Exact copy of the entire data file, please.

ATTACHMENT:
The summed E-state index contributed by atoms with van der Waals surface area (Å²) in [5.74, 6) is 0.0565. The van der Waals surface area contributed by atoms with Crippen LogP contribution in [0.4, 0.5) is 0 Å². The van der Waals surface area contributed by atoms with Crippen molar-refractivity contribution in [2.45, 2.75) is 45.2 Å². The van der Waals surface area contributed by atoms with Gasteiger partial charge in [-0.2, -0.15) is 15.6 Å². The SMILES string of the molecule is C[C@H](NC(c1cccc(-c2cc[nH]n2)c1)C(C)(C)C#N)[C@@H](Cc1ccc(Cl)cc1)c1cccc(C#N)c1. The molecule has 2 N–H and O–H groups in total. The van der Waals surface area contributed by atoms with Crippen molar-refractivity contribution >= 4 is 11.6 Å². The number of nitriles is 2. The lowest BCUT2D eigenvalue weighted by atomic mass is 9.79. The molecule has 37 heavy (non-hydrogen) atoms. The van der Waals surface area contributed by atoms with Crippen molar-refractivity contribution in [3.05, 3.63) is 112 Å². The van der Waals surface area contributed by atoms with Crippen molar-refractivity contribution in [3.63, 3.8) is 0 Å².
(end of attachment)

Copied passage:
The summed E-state index contributed by atoms with van der Waals surface area (Å²) in [5.74, 6) is 0.0565. The van der Waals surface area contributed by atoms with Crippen LogP contribution in [0.4, 0.5) is 0 Å². The van der Waals surface area contributed by atoms with Crippen molar-refractivity contribution in [2.45, 2.75) is 45.2 Å². The van der Waals surface area contributed by atoms with Gasteiger partial charge in [-0.2, -0.15) is 15.6 Å². The SMILES string of the molecule is C[C@H](NC(c1cccc(-c2cc[nH]n2)c1)C(C)(C)C#N)[C@@H](Cc1ccc(Cl)cc1)c1cccc(C#N)c1. The molecule has 2 N–H and O–H groups in total. The van der Waals surface area contributed by atoms with Crippen molar-refractivity contribution >= 4 is 11.6 Å². The number of nitriles is 2. The lowest BCUT2D eigenvalue weighted by atomic mass is 9.79. The molecule has 37 heavy (non-hydrogen) atoms. The van der Waals surface area contributed by atoms with Crippen molar-refractivity contribution in [3.05, 3.63) is 112 Å². The van der Waals surface area contributed by atoms with Crippen molar-refractivity contribution in [3.63, 3.8) is 0 Å².